Home > The Party Crasher(6)

The Party Crasher(6)
Author: Sophie Kinsella

   “I don’t look,” Bean repeats in her quiet, resolute way. “But I have spoken to Krista. Apparently there’s going to be a party.”

   “A party?”

   “A house-cooling. A chance to say goodbye, I guess. It’s going to be a big deal. Black tie, caterers, all that.”

   “Black tie?” I echo in disbelief. “Whose idea was that, Krista’s? I thought she was spending all the cash on a villa, not some pretentious party. When is it, anyway?”

   “Well, that’s the thing,” says Bean. “Apparently it’s been under offer for a while, only Dad didn’t tell anyone in case it fell through. So they’re really far along. They’re completing a week on Wednesday and the party’s on Saturday.”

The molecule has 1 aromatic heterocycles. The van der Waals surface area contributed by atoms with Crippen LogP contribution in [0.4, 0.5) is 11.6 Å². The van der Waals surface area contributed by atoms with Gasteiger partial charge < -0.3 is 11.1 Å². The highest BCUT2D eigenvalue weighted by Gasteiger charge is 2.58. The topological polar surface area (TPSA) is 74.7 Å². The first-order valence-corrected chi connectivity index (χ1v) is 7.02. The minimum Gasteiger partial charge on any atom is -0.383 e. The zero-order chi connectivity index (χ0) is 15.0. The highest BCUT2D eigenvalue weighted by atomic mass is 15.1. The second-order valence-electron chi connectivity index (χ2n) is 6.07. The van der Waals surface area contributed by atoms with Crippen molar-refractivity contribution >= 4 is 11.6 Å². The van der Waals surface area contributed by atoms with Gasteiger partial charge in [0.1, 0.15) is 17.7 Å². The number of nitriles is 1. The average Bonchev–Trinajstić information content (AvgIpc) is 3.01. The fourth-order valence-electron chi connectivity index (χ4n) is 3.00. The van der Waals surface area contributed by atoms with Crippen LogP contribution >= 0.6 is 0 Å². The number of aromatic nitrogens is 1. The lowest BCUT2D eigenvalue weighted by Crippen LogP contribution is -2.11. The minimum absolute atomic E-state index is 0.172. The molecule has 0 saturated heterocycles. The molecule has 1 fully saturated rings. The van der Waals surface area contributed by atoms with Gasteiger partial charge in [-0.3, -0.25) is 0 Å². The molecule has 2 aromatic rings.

“A week on Wednesday?” I feel suddenly hollow. “But that’s…that’s…”

       Soon. Too soon.

   I close my eyes again, letting the news ricochet through me in bounces and jabs of pain. My mind can’t help hurtling back yet again to that day our world changed forever. Sitting in the kitchen, drinking mulled wine, feeling all happy and warm, with no idea of the explosion about to hit us.

   Of course, in hindsight I can see there were signs. Mimi’s tense hands. Dad’s damp eyes. Those wary looks they kept shooting each other. Even the downsized Christmas tree feels significant now.

   But you don’t see a small Christmas tree and automatically think, Wait a minute…small tree…I bet my parents are divorcing! I had no idea. People say all the time, You must have had some idea. But I truly didn’t.